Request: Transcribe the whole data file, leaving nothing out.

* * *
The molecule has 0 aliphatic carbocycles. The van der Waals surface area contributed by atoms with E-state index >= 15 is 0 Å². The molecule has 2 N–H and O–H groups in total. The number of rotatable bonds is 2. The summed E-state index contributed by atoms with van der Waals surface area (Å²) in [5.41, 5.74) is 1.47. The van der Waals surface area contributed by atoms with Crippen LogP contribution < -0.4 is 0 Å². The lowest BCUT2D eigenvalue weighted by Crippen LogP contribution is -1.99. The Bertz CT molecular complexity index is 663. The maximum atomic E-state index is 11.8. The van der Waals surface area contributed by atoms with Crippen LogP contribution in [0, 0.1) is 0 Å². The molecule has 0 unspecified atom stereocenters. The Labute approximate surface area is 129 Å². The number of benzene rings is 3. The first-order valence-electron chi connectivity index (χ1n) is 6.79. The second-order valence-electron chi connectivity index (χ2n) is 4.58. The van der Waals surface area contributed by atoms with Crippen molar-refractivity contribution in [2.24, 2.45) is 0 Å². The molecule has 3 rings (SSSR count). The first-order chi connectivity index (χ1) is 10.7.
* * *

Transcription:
The molecule has 0 aliphatic carbocycles. The van der Waals surface area contributed by atoms with E-state index >= 15 is 0 Å². The molecule has 2 N–H and O–H groups in total. The number of rotatable bonds is 2. The summed E-state index contributed by atoms with van der Waals surface area (Å²) in [5.41, 5.74) is 1.47. The van der Waals surface area contributed by atoms with Crippen LogP contribution < -0.4 is 0 Å². The lowest BCUT2D eigenvalue weighted by Crippen LogP contribution is -1.99. The Bertz CT molecular complexity index is 663. The maximum atomic E-state index is 11.8. The van der Waals surface area contributed by atoms with Crippen LogP contribution in [0, 0.1) is 0 Å². The molecule has 0 unspecified atom stereocenters. The Labute approximate surface area is 129 Å². The number of benzene rings is 3. The first-order valence-electron chi connectivity index (χ1n) is 6.79. The second-order valence-electron chi connectivity index (χ2n) is 4.58. The van der Waals surface area contributed by atoms with Crippen molar-refractivity contribution in [2.24, 2.45) is 0 Å². The molecule has 3 rings (SSSR count). The first-order chi connectivity index (χ1) is 10.7.